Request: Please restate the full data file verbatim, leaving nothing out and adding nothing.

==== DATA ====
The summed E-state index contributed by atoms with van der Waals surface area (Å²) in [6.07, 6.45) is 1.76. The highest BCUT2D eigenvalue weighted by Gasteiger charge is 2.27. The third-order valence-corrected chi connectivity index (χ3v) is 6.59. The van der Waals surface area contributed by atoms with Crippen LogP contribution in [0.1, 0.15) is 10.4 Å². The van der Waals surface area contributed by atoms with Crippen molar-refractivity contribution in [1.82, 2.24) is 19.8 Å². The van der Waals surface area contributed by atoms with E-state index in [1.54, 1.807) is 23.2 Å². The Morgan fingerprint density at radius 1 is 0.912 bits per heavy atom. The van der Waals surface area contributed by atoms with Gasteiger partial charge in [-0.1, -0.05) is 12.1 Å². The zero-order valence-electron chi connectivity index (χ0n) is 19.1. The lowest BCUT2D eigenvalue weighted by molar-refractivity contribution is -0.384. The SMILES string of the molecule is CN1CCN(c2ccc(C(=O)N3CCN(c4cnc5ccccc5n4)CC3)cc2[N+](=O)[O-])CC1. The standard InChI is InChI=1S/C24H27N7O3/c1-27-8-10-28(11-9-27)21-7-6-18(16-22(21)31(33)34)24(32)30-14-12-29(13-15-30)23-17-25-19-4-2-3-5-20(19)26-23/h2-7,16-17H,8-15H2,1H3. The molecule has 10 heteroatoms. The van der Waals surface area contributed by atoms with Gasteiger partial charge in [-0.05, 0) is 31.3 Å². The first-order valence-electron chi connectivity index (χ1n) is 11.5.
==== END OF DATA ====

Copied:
The summed E-state index contributed by atoms with van der Waals surface area (Å²) in [6.07, 6.45) is 1.76. The highest BCUT2D eigenvalue weighted by Gasteiger charge is 2.27. The third-order valence-corrected chi connectivity index (χ3v) is 6.59. The van der Waals surface area contributed by atoms with Crippen LogP contribution in [0.1, 0.15) is 10.4 Å². The van der Waals surface area contributed by atoms with Crippen molar-refractivity contribution in [1.82, 2.24) is 19.8 Å². The van der Waals surface area contributed by atoms with E-state index in [1.54, 1.807) is 23.2 Å². The Morgan fingerprint density at radius 1 is 0.912 bits per heavy atom. The van der Waals surface area contributed by atoms with Gasteiger partial charge in [-0.1, -0.05) is 12.1 Å². The zero-order valence-electron chi connectivity index (χ0n) is 19.1. The lowest BCUT2D eigenvalue weighted by molar-refractivity contribution is -0.384. The SMILES string of the molecule is CN1CCN(c2ccc(C(=O)N3CCN(c4cnc5ccccc5n4)CC3)cc2[N+](=O)[O-])CC1. The standard InChI is InChI=1S/C24H27N7O3/c1-27-8-10-28(11-9-27)21-7-6-18(16-22(21)31(33)34)24(32)30-14-12-29(13-15-30)23-17-25-19-4-2-3-5-20(19)26-23/h2-7,16-17H,8-15H2,1H3. The molecule has 10 heteroatoms. The van der Waals surface area contributed by atoms with Gasteiger partial charge in [-0.05, 0) is 31.3 Å². The first-order valence-electron chi connectivity index (χ1n) is 11.5.